The top hit is a page which apparently hasn’t been updated since around 1999 and isn’t really a tutorial anyway, so much as a large list of links including a link to the Hyperspec when it was hosted at The next few “lisp tutorial” hits are — with all due respect — exactly the sort of dated, dry tutorials that inspired me to write Practical Common Lisp in the first place and to do a deal with Apress to allow me to keep it online even after the dead tree version was published. Practical Common Lisp doesn’t appear anywhere, as far as I can tell, in the results for “lisp tutorial”.

With that in mind I did a small bit of search engine optimization today to make sure that the phrase “Common Lisp tutorial” appears on the main page of the Practical Common Lisp web site. If you also think Lisp might be better served if PCL was at least one of the results returned to a would-be Lisper searching for a Lisp tutorial you can help out: if you have a web page where it would be reasonable to do so, consider linking to the url with a link text of “lisp tutorial” or “common lisp tutorial”. Yes, I’m asking you to participate in a Google bombing. But it’s for a good cause. Think of the children.

Update: Based on the first couple folks I’ve seen providing links to the PCL website (thanks, guys!) I must not have made myself quite clear enough. The name of the game in a Google bombing is for everyone to use the same text for the link. If you want to play along, your HTML should look like this:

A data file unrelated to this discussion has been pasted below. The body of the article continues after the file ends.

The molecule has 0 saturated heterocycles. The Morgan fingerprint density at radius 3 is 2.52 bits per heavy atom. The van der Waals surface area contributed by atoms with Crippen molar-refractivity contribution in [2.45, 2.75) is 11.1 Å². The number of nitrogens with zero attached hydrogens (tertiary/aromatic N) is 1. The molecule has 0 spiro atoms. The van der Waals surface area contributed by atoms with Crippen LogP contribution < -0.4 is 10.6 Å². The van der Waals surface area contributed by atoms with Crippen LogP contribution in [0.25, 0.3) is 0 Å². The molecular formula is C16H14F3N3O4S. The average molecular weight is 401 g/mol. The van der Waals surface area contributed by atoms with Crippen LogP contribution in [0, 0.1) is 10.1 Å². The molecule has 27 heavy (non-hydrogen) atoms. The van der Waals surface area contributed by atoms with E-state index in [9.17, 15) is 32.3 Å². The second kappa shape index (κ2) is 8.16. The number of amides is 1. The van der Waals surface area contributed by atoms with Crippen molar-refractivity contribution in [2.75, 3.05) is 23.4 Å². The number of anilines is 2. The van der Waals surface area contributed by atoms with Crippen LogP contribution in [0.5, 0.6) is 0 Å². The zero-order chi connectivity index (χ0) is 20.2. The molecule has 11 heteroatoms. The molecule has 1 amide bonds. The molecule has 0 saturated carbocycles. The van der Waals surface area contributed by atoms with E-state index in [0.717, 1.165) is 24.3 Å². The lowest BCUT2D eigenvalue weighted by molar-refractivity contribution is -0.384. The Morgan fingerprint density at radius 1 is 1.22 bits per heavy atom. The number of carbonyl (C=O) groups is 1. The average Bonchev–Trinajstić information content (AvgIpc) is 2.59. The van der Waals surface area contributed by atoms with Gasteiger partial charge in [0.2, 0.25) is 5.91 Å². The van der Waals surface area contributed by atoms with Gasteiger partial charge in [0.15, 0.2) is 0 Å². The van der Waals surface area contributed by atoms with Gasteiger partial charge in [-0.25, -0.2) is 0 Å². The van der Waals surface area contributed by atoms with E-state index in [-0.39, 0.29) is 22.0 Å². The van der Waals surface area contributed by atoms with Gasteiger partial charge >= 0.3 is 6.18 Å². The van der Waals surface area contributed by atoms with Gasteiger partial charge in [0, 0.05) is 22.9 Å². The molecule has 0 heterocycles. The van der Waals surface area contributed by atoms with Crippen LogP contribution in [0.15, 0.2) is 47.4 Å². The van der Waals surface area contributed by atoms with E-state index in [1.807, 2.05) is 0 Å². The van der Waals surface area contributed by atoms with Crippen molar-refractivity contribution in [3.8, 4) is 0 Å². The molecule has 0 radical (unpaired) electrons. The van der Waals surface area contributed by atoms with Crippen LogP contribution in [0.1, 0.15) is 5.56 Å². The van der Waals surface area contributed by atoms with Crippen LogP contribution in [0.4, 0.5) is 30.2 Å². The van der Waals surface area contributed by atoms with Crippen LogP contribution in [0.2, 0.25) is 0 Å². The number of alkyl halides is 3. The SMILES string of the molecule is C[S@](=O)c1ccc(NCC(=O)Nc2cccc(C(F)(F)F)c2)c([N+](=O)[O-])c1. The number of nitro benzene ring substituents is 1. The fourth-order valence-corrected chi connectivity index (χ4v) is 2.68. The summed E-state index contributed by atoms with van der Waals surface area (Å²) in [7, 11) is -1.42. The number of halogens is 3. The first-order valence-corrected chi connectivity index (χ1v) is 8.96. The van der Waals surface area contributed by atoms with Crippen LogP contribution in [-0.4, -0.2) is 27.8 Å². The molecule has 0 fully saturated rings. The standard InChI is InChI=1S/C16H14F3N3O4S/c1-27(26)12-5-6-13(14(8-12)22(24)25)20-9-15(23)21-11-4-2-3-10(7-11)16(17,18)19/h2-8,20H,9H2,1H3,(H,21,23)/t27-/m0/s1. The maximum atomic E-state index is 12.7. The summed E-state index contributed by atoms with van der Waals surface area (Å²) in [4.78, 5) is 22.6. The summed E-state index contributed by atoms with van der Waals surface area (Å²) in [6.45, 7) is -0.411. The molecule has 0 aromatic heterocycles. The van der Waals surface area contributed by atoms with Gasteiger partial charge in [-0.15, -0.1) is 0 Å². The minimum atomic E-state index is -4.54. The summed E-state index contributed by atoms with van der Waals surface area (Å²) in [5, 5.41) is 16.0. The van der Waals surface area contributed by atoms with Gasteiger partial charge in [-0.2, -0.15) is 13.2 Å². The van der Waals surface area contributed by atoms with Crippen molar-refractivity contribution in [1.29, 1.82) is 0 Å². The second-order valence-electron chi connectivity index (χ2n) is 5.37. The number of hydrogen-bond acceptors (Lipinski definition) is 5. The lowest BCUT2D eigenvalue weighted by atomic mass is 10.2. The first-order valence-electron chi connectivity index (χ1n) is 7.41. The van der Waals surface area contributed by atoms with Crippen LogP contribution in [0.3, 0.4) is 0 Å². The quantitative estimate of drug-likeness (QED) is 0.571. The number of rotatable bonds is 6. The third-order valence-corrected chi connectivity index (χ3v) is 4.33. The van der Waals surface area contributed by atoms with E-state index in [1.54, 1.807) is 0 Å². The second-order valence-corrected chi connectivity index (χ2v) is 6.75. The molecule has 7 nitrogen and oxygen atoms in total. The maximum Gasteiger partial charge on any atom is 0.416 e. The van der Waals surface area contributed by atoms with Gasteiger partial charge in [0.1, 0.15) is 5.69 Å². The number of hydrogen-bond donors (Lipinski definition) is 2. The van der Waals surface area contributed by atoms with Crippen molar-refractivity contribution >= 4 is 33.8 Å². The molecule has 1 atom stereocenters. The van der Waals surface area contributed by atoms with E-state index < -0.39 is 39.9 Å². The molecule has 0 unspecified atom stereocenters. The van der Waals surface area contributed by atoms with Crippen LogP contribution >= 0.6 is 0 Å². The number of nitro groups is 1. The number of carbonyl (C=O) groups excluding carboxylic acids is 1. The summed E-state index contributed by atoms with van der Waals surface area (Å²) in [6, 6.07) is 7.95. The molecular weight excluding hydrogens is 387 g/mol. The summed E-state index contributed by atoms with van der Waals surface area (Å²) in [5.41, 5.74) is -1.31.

<a href="">Common Lisp tutorial</a>


<a href="">Lisp tutorial</a>

1. Harelequin doesn’t exist anymore. The canonical home of the Hyperspec is at Lispworks which is now two spin-offs removed from Harlequin: Global Graphics bought Harlequin and spun off Xanalys which in turn, in 2005, spun off Lispworks.

Compiling queries without EVAL

July 27, 2007

Gary King recently blogged a question about whether a use of EVAL he had recently made in some Common Lisp code was legit. This caught my eye because I suspect this question came up while Gary was working on a project that I once worked on. Anyway, since he asked, the short answer is, “No. The old rule that if you’re using EVAL you’re doing something wrong is still true.” A slightly longer answer follows.

The problem Gary set out to solve is that he’s got a a bunch of chunks of text coming out of some sort of database and he wants to query them with logical expressions like this one:

 (and "space" "mission")
 (and (or "moon" "lunar") "landing"))